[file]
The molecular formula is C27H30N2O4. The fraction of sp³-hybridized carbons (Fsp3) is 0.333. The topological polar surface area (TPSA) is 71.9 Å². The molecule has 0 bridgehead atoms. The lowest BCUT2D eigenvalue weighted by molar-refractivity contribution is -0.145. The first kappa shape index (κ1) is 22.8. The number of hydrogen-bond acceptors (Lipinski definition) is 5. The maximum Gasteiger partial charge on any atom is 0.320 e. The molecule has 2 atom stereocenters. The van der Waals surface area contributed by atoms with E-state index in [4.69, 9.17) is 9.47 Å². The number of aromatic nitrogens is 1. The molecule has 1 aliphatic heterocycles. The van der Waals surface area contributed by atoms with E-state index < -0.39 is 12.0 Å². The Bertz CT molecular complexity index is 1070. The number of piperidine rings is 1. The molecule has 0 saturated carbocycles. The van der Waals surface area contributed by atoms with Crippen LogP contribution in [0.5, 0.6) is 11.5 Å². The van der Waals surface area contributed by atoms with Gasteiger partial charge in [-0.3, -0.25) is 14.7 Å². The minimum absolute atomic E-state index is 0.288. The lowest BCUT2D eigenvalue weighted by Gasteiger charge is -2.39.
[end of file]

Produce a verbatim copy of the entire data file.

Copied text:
The molecular formula is C27H30N2O4. The fraction of sp³-hybridized carbons (Fsp3) is 0.333. The topological polar surface area (TPSA) is 71.9 Å². The molecule has 0 bridgehead atoms. The lowest BCUT2D eigenvalue weighted by molar-refractivity contribution is -0.145. The first kappa shape index (κ1) is 22.8. The number of hydrogen-bond acceptors (Lipinski definition) is 5. The maximum Gasteiger partial charge on any atom is 0.320 e. The molecule has 2 atom stereocenters. The van der Waals surface area contributed by atoms with E-state index in [4.69, 9.17) is 9.47 Å². The number of aromatic nitrogens is 1. The molecule has 1 aliphatic heterocycles. The van der Waals surface area contributed by atoms with E-state index < -0.39 is 12.0 Å². The Bertz CT molecular complexity index is 1070. The number of piperidine rings is 1. The molecule has 0 saturated carbocycles. The van der Waals surface area contributed by atoms with Crippen LogP contribution in [0.5, 0.6) is 11.5 Å². The van der Waals surface area contributed by atoms with Gasteiger partial charge in [-0.3, -0.25) is 14.7 Å². The minimum absolute atomic E-state index is 0.288. The lowest BCUT2D eigenvalue weighted by Gasteiger charge is -2.39.